The East is an AWESOME thriller! It draws you in with its high stakes situations and the intense moral quandary facing the main character, played by Brit Marling, keeping you on the edge of your seat for almost two hours. The tight script was co-written by Marling and director Zal Batmanglij and contains a bunch of memorable lines that I have been quoting non-stop since the screening. There is some similarity to their previous Sundance collaboration, Sound of My Voice, but this is a different, larger, and more complex film that stands to do well commercially.
Jane, Marling’s character, is an ex FBI agent who starts her first assignment in her new job at a top corporate intelligence (aka ‘espionage’) firm. Patricia Clarkson, Jane’s boss (think the younger & crueler Judi Dench M) sees a lot of potential in Jane and sends her on a very complex mission to infiltrate a group of environment/corporate terrorists. After a full immersion, and a few false leads, Jane finds her targets, but soon realizes the group, led by the charismatic Benji, played Alexander Skarsgard, is actually doing good and creating social change. She must wrestle her obligations as a law-abiding citizen, a well-paid employee, and an impassioned revolutionary as the group’s terrorist strikes become increasing dangerous with larger amounts of collateral damage to civilians.
Before starting the script, Zal and Brit spent a summer on a road trip where they tried living for a month on barely any money by dumpster diving for food and riding on empty cargo trains to get around. They lived with a group of young people who are essentially modern drifters and used that experience to create the tight knit terrorist group featured in the film. They also, expertly connected the group’s missions to current hot topics giving the film strong relevance. It is particularly interesting to see Brit’s take on corporate greed as she has a degree in economics and used to work as an investment banker, a profession made famous in American Psycho and the epitome of American capitalism.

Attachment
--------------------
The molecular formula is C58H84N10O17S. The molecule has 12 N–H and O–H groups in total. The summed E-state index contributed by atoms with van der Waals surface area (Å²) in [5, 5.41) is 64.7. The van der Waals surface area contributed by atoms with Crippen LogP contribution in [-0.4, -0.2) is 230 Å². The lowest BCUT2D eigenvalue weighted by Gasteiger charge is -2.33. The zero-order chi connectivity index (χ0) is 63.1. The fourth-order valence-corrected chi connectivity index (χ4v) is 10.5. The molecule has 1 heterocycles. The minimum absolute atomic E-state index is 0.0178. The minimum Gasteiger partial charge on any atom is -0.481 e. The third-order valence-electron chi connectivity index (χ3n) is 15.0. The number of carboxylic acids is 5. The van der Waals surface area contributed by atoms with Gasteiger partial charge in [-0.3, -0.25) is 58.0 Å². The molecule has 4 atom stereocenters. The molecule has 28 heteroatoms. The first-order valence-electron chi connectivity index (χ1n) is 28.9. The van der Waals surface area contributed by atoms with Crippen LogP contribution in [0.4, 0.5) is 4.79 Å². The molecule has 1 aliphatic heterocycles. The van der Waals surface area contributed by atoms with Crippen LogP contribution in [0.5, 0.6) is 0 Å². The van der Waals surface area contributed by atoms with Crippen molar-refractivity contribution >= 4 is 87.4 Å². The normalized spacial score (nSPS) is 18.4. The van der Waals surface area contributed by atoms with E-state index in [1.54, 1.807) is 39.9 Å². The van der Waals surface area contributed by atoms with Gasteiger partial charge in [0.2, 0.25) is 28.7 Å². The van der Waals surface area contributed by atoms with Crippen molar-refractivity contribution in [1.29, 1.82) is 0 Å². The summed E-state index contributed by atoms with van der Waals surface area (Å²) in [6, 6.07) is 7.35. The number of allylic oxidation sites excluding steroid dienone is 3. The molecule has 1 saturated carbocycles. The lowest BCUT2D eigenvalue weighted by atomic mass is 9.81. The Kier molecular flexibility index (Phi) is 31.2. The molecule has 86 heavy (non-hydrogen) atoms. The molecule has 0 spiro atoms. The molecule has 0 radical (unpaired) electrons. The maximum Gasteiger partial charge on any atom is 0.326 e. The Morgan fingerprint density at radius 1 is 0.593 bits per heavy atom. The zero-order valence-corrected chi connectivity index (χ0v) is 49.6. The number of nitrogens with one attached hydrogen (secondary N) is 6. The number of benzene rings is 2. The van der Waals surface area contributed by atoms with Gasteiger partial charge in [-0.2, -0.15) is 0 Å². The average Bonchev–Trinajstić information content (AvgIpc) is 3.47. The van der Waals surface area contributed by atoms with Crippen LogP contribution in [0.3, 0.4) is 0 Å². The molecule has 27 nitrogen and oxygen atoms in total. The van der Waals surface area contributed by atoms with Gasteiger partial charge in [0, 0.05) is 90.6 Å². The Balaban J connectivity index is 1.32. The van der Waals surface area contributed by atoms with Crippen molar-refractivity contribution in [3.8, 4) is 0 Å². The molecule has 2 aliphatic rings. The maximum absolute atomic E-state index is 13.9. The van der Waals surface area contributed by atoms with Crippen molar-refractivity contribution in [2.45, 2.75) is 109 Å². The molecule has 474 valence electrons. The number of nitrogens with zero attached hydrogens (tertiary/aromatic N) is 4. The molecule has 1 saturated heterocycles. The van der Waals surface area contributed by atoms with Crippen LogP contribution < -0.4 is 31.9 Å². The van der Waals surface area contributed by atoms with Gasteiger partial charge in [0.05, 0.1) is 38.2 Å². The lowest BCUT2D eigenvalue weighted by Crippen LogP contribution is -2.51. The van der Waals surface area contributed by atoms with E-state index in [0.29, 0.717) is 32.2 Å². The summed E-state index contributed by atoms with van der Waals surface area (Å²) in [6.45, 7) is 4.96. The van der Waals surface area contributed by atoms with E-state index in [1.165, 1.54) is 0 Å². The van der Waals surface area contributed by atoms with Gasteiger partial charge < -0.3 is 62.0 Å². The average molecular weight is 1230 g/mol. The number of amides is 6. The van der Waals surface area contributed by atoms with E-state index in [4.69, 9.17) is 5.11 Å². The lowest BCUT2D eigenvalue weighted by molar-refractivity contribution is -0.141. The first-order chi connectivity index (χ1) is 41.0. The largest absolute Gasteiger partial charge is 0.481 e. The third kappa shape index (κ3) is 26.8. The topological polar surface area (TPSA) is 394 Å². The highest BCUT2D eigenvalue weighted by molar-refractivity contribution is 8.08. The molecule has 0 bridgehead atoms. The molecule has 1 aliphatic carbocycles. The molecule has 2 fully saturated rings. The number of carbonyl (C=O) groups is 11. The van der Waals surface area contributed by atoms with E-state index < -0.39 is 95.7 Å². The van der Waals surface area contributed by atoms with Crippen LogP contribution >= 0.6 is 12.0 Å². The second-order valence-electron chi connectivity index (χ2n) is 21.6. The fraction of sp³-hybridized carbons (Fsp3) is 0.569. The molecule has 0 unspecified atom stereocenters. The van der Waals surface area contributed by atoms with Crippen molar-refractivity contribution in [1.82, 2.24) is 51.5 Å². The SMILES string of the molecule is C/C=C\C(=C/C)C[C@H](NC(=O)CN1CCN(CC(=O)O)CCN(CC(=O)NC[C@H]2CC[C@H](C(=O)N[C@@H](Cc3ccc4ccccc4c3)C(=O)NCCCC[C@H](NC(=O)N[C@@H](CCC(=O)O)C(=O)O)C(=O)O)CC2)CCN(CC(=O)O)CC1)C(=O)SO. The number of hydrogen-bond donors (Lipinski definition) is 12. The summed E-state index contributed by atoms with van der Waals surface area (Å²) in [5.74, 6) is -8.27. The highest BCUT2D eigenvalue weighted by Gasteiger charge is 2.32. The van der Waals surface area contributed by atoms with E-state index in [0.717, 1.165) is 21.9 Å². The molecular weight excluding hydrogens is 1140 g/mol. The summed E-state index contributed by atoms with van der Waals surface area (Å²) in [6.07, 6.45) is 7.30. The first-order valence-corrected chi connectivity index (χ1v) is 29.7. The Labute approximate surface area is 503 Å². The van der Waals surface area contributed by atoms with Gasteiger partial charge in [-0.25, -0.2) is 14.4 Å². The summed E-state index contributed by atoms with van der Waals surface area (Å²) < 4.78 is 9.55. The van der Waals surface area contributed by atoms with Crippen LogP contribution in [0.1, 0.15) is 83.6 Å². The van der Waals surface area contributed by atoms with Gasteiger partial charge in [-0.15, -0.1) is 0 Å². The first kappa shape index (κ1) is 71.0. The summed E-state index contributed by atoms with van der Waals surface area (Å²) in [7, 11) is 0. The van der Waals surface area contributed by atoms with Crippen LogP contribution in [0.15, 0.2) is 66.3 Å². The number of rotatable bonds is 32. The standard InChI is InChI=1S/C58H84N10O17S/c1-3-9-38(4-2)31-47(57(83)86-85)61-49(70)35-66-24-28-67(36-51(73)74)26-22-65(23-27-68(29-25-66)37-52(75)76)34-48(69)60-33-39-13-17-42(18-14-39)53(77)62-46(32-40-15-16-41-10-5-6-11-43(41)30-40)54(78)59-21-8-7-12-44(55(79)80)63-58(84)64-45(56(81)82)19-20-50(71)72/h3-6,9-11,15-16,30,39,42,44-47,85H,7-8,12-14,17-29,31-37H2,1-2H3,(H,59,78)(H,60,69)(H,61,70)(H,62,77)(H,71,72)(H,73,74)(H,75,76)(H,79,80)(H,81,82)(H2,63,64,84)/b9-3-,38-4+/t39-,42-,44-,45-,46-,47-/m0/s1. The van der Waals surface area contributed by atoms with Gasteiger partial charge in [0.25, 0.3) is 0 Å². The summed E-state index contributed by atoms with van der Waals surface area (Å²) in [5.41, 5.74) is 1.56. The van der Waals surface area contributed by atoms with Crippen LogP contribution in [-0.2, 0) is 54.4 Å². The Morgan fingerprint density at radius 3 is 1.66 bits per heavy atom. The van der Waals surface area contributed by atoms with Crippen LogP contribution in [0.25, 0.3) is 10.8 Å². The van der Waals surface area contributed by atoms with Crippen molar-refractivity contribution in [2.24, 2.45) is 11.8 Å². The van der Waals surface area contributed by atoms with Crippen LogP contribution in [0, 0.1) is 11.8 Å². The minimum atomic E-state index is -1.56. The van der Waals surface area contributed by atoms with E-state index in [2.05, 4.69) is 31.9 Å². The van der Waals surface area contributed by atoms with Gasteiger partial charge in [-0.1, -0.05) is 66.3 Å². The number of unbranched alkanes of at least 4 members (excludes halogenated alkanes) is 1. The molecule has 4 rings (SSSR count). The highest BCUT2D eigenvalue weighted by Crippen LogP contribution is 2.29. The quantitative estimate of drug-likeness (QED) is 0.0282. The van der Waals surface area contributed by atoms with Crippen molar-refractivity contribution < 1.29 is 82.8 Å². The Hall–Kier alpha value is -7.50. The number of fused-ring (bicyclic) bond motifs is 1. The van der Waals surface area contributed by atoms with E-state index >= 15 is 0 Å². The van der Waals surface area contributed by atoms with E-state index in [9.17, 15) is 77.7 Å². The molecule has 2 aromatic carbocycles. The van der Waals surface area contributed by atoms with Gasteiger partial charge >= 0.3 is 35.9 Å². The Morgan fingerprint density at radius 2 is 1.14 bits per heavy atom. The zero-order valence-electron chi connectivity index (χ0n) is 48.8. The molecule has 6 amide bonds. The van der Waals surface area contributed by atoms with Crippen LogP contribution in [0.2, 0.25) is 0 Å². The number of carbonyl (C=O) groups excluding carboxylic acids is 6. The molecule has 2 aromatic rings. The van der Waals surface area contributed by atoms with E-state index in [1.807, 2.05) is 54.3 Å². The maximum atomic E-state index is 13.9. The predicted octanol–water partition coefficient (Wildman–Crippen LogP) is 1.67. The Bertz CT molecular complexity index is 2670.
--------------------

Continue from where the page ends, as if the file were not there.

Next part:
Brit Marling and Alexander Skarsgård’s performances are powerful yet nuanced and when you include the killer jobs by Ellen Paige, Patricia Clarkson, and Julia Ormand and it is clear that Zal Batmanglij is doing an amazing job in the director’s chair. During the Q&A Brit and Zal revealed that during the writing process they would often act out scenes to both improve dialogue and make sure they would work off the page. This craftsmanship is clear throughout the film making it a really enjoyable and visually enticing film that will hopefully spawn both some social change and more Brit and Zal combinations. As a former business student myself, I am thrilled.
Cast and Credits
Director: Zal Batmanglij
Screenwriters: Zal Batmanglij, Brit Marling
Executive Producer: Tony Scott
Producers: Ridley Scott, Michael Costigan, Jocelyn Hayes-Simpson, Brit Marling
Cinematographer: Roman Vasyanov
Editors: Andrew Weisblum, Bill Pankow
Production Designer: Alex DiGerlando
Costume Designer: Jenny Gering
Principal Cast: Brit Marling, Alexander Skarsgård, Ellen Page, Toby Kebbell, Shiloh Fernandez, Patricia Clarkson
Check out Georg’s other reviews from Sundance 2013 here!